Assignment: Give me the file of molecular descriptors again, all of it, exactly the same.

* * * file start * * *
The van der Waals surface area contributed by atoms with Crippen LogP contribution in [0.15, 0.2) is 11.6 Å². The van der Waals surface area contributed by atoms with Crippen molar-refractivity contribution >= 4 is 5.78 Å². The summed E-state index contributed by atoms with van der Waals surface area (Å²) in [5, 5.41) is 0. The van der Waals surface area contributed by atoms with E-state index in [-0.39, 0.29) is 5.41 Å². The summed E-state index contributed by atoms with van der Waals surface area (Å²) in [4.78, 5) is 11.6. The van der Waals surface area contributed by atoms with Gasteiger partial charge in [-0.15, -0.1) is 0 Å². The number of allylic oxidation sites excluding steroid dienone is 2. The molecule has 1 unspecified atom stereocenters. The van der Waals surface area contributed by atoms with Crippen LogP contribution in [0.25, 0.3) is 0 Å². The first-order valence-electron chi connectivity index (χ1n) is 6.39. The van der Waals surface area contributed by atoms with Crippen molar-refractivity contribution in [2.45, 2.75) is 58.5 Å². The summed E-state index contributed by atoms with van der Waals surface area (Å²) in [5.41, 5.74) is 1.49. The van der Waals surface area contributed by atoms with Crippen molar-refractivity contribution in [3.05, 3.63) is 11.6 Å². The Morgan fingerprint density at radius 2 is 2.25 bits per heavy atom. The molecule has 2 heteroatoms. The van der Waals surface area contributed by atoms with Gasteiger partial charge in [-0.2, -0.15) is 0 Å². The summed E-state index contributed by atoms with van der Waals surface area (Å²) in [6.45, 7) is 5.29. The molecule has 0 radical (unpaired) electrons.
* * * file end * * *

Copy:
The van der Waals surface area contributed by atoms with Crippen LogP contribution in [0.15, 0.2) is 11.6 Å². The van der Waals surface area contributed by atoms with Crippen molar-refractivity contribution >= 4 is 5.78 Å². The summed E-state index contributed by atoms with van der Waals surface area (Å²) in [5, 5.41) is 0. The van der Waals surface area contributed by atoms with E-state index in [-0.39, 0.29) is 5.41 Å². The summed E-state index contributed by atoms with van der Waals surface area (Å²) in [4.78, 5) is 11.6. The van der Waals surface area contributed by atoms with Gasteiger partial charge in [-0.15, -0.1) is 0 Å². The number of allylic oxidation sites excluding steroid dienone is 2. The molecule has 1 unspecified atom stereocenters. The van der Waals surface area contributed by atoms with Crippen LogP contribution in [0.25, 0.3) is 0 Å². The first-order valence-electron chi connectivity index (χ1n) is 6.39. The van der Waals surface area contributed by atoms with Crippen molar-refractivity contribution in [2.45, 2.75) is 58.5 Å². The summed E-state index contributed by atoms with van der Waals surface area (Å²) in [5.41, 5.74) is 1.49. The van der Waals surface area contributed by atoms with Crippen molar-refractivity contribution in [3.05, 3.63) is 11.6 Å². The Morgan fingerprint density at radius 2 is 2.25 bits per heavy atom. The molecule has 2 heteroatoms. The van der Waals surface area contributed by atoms with Gasteiger partial charge in [-0.2, -0.15) is 0 Å². The summed E-state index contributed by atoms with van der Waals surface area (Å²) in [6.45, 7) is 5.29. The molecule has 0 radical (unpaired) electrons.